Leading the list with a whopping 52 percent of its waste being recycled is Switzerland. This is nearly double what the United States has. Number two on the list is Austria with 49.7 percent. This is a close match for number three-ranked Germany with 48 percent and number four-ranked Netherlands with 46 percent.

          Japan's plastic waste utilization rate stood at 83% in 2014, up from 73% in 2006 and 39% in 1996, according to the nation's Plastic Waste Management Institute [35]. The figure for the UK is about half that of Japan's, while the figure for the US is around 20%.

          As for Gove's deposit return scheme, many European countries have had it for many years now.

          But I suppose island people have a temptation to just dump everything in the sea.

          PS. I hope leaving the EU doesn't make you shit in the Thames again.

          1. Teiwaz Silver badge

            Re: shipping it around

            PS. I hope leaving the EU doesn't make you shit in the Thames again.

            Yay, bums out the first floor windows. A return to traditional conservative values, shitting on passers by from the upper floors of whitehall...

    3. Anonymous Coward
      Anonymous Coward

      Re: It is just me that's noticed.....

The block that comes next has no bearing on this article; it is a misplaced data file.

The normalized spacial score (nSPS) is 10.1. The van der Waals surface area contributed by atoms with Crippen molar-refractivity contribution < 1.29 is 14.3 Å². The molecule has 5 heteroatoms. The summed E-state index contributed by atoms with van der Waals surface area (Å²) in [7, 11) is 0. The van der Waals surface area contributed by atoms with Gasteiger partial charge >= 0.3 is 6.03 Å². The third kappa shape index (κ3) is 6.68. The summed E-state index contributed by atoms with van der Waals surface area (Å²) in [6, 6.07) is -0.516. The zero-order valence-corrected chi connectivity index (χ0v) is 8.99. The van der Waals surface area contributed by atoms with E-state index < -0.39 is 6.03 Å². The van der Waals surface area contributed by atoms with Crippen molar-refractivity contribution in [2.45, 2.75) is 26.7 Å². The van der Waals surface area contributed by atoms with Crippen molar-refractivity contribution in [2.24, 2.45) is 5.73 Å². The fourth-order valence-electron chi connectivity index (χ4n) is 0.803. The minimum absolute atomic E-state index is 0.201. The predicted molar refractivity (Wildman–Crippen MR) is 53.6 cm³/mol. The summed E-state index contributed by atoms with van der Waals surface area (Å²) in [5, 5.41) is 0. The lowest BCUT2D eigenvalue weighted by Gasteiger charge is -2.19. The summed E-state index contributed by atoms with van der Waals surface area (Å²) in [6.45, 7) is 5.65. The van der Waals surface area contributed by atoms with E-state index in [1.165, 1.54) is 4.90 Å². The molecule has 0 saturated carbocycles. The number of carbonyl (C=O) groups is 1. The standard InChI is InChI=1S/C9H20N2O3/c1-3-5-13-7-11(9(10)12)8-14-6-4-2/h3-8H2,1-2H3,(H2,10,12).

I think Blue Planet had a far bigger impact on this becoming an issue, rather than some distant (to the general population) problem with dumping it onto China.

  7. AMBxx Silver badge
    Joke

    PET

    Really childish, but french for fart.

    I remember visiting a french winery with a couple of french salemen. They struggled to keep a straight face while the owner was talking about the advantages of their new PET bottles.

    1. Hans Neeson-Bumpsadese Silver badge

      Re: PET

      I did not know this. Every day's a school day - have an upvote

    2. Voyna i Mor Silver badge

      Re: PET

      Reminds me of a French audience being unable to restrain themselves when I mentioned we had developed something for the then British telecoms company GPT. When pronounced in French it comes out as "jay pay tay" - j'ai pété or "I have farted".

      This is why brand names are difficult.

    3. Anonymous Coward
      Anonymous Coward

      Re: PET

      Which is also why the old GEC-Plessey Telecommunications used to cause so much enterainment when referred to by its initials "GPT", since in French that sounds like "J'ai pété" - "I have farted".

      Edit: damn, 2 minutes too late...

    4. DJV Silver badge

      Re: PET

      Yep, I also believe it may have been one of the reasons Commodore changed the name of their original PET computer (which, they said, stood for Personal Electronic Transactor) to the CBM range. Later on they had to call the VIC-20 the VC-20 in Germany as VIC was apparently a swear word.

      1. handleoclast Silver badge

        Re: PET

        as VIC was apparently a swear word.

        German "v" is pronounced as English "f" (as is German "f" so "v" is redundant). Which gives "fic." Similar-ish to the stem of German "fichen" meaning "to fuck."